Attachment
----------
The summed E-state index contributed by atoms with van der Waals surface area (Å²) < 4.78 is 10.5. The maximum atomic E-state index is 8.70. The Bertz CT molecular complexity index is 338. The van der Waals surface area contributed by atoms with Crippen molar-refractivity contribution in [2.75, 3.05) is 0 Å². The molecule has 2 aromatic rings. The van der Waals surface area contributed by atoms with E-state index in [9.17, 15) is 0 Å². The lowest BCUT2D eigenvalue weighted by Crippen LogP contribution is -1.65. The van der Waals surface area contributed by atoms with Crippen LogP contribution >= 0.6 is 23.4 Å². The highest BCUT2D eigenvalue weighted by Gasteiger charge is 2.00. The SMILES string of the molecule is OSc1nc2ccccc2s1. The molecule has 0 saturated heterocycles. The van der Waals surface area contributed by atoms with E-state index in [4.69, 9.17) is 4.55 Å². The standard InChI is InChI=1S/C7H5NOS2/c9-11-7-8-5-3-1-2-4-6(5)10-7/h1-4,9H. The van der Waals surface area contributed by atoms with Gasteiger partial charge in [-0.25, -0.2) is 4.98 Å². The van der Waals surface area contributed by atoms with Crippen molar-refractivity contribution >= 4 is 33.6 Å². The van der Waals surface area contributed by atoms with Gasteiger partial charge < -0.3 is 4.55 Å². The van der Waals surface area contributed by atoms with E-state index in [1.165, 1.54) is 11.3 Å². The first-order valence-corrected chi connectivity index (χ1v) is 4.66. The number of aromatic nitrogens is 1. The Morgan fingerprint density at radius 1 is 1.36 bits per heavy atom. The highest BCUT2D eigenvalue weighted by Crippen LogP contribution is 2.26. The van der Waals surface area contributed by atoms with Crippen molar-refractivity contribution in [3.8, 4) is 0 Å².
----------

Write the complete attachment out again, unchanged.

The summed E-state index contributed by atoms with van der Waals surface area (Å²) < 4.78 is 10.5. The maximum atomic E-state index is 8.70. The Bertz CT molecular complexity index is 338. The van der Waals surface area contributed by atoms with Crippen molar-refractivity contribution in [2.75, 3.05) is 0 Å². The molecule has 2 aromatic rings. The van der Waals surface area contributed by atoms with E-state index in [9.17, 15) is 0 Å². The lowest BCUT2D eigenvalue weighted by Crippen LogP contribution is -1.65. The van der Waals surface area contributed by atoms with Crippen LogP contribution >= 0.6 is 23.4 Å². The highest BCUT2D eigenvalue weighted by Gasteiger charge is 2.00. The SMILES string of the molecule is OSc1nc2ccccc2s1. The molecule has 0 saturated heterocycles. The van der Waals surface area contributed by atoms with E-state index in [4.69, 9.17) is 4.55 Å². The standard InChI is InChI=1S/C7H5NOS2/c9-11-7-8-5-3-1-2-4-6(5)10-7/h1-4,9H. The van der Waals surface area contributed by atoms with Gasteiger partial charge in [-0.25, -0.2) is 4.98 Å². The van der Waals surface area contributed by atoms with Crippen molar-refractivity contribution >= 4 is 33.6 Å². The van der Waals surface area contributed by atoms with Gasteiger partial charge < -0.3 is 4.55 Å². The van der Waals surface area contributed by atoms with E-state index in [1.165, 1.54) is 11.3 Å². The first-order valence-corrected chi connectivity index (χ1v) is 4.66. The number of aromatic nitrogens is 1. The Morgan fingerprint density at radius 1 is 1.36 bits per heavy atom. The highest BCUT2D eigenvalue weighted by Crippen LogP contribution is 2.26. The van der Waals surface area contributed by atoms with Crippen molar-refractivity contribution in [3.8, 4) is 0 Å².